"It is not subject to a hearing, a trial or a cross-examination," Lyons said.

Any time allegations are in an employee's personnel file, that individual has a right to respond, Desoer said.

Drake has responded to past allegations, and those written responses are part of his file, Howell said.

"In every situation where he has been given allegations, he has had the right to respond to those allegations, and he has responded to some of them," Howell said.

Citing confidentiality laws, the district said it can't reveal the contents of Drake's personnel file.

Desoer said she believes the file could become public because former superintendent Cyndy Simms took portions of the file with her to Washington when she accepted a job in a Seattle-area district.

Howell couldn't immediately be reached for comment to discuss that statement.

Charlie Pappas, a high school junior and a member of this year's football team that finished with an 11-2 record including a trip to the state semifinals, defended his coach.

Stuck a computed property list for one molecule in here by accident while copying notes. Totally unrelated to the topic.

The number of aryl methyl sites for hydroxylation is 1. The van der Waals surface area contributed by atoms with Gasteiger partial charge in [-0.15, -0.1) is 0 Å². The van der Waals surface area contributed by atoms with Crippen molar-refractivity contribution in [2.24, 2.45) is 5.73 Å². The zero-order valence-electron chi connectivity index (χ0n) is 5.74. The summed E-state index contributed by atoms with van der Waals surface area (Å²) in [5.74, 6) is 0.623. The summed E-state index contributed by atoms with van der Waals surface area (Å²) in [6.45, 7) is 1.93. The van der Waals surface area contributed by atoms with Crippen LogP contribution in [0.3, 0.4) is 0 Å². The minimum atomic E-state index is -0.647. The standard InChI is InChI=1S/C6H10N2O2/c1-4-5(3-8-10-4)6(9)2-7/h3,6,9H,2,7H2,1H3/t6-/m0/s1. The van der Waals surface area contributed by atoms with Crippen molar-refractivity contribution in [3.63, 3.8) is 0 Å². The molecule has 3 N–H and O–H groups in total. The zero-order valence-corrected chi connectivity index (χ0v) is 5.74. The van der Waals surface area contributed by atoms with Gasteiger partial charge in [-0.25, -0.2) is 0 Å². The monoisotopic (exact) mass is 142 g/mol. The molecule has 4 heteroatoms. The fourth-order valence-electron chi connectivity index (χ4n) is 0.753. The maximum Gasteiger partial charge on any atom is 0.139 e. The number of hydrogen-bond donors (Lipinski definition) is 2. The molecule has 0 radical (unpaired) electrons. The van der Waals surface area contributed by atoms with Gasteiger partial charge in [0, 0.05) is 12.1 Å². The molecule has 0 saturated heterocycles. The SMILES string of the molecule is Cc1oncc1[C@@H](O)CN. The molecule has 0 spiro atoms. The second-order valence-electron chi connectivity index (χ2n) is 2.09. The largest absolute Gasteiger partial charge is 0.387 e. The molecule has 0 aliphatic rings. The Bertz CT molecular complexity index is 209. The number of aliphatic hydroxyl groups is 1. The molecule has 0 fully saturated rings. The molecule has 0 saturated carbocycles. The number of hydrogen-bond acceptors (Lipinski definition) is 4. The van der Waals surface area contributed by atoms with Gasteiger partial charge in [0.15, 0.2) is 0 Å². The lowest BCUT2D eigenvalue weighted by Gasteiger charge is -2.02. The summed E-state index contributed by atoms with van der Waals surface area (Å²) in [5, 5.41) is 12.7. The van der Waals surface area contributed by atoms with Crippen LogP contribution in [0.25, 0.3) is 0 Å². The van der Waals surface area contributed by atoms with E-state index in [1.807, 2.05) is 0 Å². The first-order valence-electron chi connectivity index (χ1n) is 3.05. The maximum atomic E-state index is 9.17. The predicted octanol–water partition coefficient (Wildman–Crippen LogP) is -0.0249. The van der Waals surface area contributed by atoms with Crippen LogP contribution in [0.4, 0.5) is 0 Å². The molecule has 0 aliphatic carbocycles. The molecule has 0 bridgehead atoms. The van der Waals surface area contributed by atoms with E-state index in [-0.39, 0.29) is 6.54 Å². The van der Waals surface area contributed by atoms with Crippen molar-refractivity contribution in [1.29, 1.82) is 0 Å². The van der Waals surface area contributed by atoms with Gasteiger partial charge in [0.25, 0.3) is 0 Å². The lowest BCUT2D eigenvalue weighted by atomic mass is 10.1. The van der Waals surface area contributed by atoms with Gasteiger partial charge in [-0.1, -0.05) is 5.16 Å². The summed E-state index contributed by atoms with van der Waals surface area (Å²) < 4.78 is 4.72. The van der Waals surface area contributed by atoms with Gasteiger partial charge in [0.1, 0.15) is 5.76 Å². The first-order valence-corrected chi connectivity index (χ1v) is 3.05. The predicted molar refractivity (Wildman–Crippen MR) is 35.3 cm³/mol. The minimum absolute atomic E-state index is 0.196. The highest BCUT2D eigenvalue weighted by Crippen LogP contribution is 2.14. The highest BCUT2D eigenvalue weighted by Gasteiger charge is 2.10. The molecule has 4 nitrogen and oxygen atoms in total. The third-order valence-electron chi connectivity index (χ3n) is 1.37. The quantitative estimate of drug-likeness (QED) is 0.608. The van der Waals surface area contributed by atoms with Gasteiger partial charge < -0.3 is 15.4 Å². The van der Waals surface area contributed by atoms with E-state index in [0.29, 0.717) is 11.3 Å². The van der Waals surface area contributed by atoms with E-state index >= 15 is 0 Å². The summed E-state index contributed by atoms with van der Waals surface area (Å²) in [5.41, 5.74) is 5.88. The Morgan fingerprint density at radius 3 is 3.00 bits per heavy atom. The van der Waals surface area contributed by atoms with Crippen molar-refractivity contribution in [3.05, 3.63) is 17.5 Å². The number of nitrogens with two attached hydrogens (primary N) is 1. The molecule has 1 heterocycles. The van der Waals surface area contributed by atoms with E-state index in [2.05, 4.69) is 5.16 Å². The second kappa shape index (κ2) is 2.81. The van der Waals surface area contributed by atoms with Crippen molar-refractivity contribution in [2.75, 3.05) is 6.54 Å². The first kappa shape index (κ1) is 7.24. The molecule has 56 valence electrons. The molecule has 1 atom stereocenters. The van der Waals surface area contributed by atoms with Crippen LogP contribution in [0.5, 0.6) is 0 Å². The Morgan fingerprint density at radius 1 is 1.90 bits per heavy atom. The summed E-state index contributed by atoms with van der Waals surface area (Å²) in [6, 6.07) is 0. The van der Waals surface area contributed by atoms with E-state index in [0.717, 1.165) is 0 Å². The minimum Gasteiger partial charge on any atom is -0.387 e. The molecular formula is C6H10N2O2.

"The guy's a father," Pappas said. "He's a father to every kid on this team. Without my dad, I'd go to coach Drake."

Some members of the public lashed out at the School Board for its handling of the situation.

Assistant football coach Kevin Kaminski called the board's actions a "witch hunt" and a "kangaroo court."

Desoer declined to say whether Drake would pursue legal action against the district.

"We're considering our options," she said.

The school district is confident its decision is a proper and legal one, Howell said.

"We believe that should he take this matter to a court of law we would be successful," she said.